The atypical part comes in at the very end, when Higginson repents instead of being carted off shouting that he would have gotten away with it if it weren’t for those rotten kids. It’s a Christmas special, so I can accept the villain who repents at the end – that’s what Christmas is all about, after all. But the way the people of the town are so willing to forgive is nothing short of supernatural. This is the man who has terrorized their town, destroyed their homes, and stolen Christmas itself from an entire generation of children, and they’re ready to forgive him even before he offers to use the gold to help them fix their houses. Ladies and gentlemen, either Winterhollow is the most forgiving town on this or any other planet, or the good Professor had some sort of mind-control apparatus that the gang somehow missed while they were hopped up on Scooby Snacks.

Come to think of it, it’s not like he even really needs the gold. The man has the money to either purchase or develop and build a robotic upside-down top that has the ability to animate and control snow, which it somehow endows with superhuman strength sufficient to rip apart a brick… freaking… wall. If you can do that, what do you need hundred-year-old gold for? Market it! The possibilities for a Vegas stage show alone are staggering!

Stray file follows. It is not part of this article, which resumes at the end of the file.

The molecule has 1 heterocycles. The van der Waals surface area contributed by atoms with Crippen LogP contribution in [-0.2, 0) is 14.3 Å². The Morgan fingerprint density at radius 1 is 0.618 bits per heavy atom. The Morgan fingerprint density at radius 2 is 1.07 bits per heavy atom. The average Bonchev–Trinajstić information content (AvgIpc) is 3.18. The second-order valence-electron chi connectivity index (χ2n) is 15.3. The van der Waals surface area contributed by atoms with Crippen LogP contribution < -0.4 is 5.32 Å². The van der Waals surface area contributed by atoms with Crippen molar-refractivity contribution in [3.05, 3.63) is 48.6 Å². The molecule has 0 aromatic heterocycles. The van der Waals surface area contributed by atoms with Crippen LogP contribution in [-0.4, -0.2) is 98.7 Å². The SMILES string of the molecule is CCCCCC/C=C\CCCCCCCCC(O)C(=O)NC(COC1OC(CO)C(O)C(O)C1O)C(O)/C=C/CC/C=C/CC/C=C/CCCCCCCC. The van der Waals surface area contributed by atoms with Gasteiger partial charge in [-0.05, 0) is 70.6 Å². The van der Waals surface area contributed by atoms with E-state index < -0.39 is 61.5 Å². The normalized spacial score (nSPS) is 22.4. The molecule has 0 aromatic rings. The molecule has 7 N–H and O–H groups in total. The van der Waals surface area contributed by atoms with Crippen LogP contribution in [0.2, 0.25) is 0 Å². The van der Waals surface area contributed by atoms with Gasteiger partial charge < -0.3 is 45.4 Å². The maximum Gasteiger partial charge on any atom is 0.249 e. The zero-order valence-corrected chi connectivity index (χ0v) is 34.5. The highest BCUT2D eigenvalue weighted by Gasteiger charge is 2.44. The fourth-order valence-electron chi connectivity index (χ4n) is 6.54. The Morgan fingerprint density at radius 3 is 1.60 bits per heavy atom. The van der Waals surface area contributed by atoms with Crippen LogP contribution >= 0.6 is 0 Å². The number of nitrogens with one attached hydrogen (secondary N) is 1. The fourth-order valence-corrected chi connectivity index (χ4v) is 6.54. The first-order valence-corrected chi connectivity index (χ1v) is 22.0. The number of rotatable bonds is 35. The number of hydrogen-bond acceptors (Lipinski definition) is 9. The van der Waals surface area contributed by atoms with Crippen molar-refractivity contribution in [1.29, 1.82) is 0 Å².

It’s not the strongest mystery, but then again, Scooby-Doo ain’t exactly Sherlock Holmes. I pegged the professor as our culprit even before he arrived for one simple reason: he told Asa he was coming into town from Mill’s Crossing – the same town the gang was unable to reach because the bridge was out. When he walked through the door I nodded to myself and said, “Yep, he was there all the time.” Startlingly, though, when Velma is doing her Reveal Sequence, this nugget of information is never mentioned. Deleted scene? Serendipitous screw-up? Who knows? I’m just going to take it as further evidence that I’m smarter than most cartoon characters, with the obvious exceptions of Simon from the Chipmunks, Brainy Smurf, and Snarf.